Russell Rumberger, a scholar with an encyclopedic grasp of the dropout issue, has doubts about the latest, hottest cure — online credit recovery. That means letting struggling students take courses on a computer without the annoyances of listening to a teacher or doing homework.
Online credit recovery accounts for about half of all instruction in the $2 billion online education industry, with great potential for good, many educators say. But Rumberger, director of the California Dropout Research Project at the University of California at Santa Barbara, says he knows of a student who got a D in English, so took an online course that required reading only one book — “To Kill a Mockingbird” — and about 12 hours of work on a computer over one week.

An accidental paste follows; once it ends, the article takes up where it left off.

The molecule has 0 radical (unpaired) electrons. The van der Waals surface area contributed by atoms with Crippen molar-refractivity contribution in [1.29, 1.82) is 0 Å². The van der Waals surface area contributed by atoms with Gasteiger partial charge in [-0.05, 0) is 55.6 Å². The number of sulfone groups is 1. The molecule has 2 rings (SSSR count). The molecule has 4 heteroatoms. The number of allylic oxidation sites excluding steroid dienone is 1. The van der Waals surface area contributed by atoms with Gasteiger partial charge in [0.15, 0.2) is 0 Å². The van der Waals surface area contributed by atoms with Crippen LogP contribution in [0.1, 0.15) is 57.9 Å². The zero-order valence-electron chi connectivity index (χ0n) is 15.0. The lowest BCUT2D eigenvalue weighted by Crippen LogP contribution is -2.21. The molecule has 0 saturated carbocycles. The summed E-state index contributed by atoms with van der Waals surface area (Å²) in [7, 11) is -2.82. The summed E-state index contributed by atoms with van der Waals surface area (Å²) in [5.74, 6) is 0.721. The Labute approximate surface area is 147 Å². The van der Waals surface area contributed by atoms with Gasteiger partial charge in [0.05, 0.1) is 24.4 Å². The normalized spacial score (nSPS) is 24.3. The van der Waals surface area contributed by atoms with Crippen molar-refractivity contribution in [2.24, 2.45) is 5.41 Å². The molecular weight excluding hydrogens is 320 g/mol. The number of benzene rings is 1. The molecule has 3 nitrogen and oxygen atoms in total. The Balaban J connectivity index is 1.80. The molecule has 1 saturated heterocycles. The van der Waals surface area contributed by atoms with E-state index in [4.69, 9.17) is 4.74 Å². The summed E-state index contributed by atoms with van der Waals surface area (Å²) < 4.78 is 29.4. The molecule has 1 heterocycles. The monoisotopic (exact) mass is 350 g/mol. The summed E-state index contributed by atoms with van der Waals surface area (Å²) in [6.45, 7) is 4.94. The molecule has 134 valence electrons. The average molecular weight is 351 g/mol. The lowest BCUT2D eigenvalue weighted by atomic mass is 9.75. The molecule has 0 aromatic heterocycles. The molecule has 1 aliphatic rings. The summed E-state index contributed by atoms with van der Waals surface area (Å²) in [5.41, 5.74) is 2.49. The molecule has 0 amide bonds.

The student received an A for that one-semester credit. “Online credit recovery offers students a quicker and more flexible way to earn high school credits,” said Rumberger, author of “Dropping Out: Why Students Drop Out of High School and What Can Be Done About It.” But, he said, “there is generally insufficient evidence and accountability to ensure that the online courses are as rigorous and impart as much learning as traditional courses.”